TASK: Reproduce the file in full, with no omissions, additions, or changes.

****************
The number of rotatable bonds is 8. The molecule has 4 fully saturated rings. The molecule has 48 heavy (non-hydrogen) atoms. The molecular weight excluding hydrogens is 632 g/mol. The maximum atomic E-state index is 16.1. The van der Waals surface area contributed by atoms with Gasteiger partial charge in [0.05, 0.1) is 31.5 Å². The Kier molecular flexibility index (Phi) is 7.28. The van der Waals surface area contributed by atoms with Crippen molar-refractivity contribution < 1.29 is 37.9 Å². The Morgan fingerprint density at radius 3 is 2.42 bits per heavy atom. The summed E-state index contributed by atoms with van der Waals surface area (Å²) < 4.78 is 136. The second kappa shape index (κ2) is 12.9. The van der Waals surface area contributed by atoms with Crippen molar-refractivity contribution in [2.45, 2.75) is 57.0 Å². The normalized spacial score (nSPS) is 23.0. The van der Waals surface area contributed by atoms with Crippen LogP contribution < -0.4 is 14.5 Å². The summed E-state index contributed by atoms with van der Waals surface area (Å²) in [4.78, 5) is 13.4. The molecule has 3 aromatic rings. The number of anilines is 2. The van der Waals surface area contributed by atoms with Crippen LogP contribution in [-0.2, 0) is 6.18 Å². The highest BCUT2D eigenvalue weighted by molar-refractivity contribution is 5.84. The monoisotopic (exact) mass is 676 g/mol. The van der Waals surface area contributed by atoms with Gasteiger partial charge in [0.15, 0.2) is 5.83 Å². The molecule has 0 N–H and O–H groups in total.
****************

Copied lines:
The number of rotatable bonds is 8. The molecule has 4 fully saturated rings. The molecule has 48 heavy (non-hydrogen) atoms. The molecular weight excluding hydrogens is 632 g/mol. The maximum atomic E-state index is 16.1. The van der Waals surface area contributed by atoms with Gasteiger partial charge in [0.05, 0.1) is 31.5 Å². The Kier molecular flexibility index (Phi) is 7.28. The van der Waals surface area contributed by atoms with Crippen molar-refractivity contribution < 1.29 is 37.9 Å². The Morgan fingerprint density at radius 3 is 2.42 bits per heavy atom. The summed E-state index contributed by atoms with van der Waals surface area (Å²) < 4.78 is 136. The second kappa shape index (κ2) is 12.9. The van der Waals surface area contributed by atoms with Crippen molar-refractivity contribution in [2.45, 2.75) is 57.0 Å². The normalized spacial score (nSPS) is 23.0. The van der Waals surface area contributed by atoms with Crippen LogP contribution < -0.4 is 14.5 Å². The summed E-state index contributed by atoms with van der Waals surface area (Å²) in [4.78, 5) is 13.4. The molecule has 3 aromatic rings. The number of anilines is 2. The van der Waals surface area contributed by atoms with Crippen LogP contribution in [-0.2, 0) is 6.18 Å². The highest BCUT2D eigenvalue weighted by molar-refractivity contribution is 5.84. The monoisotopic (exact) mass is 676 g/mol. The van der Waals surface area contributed by atoms with Gasteiger partial charge in [0.15, 0.2) is 5.83 Å². The molecule has 0 N–H and O–H groups in total.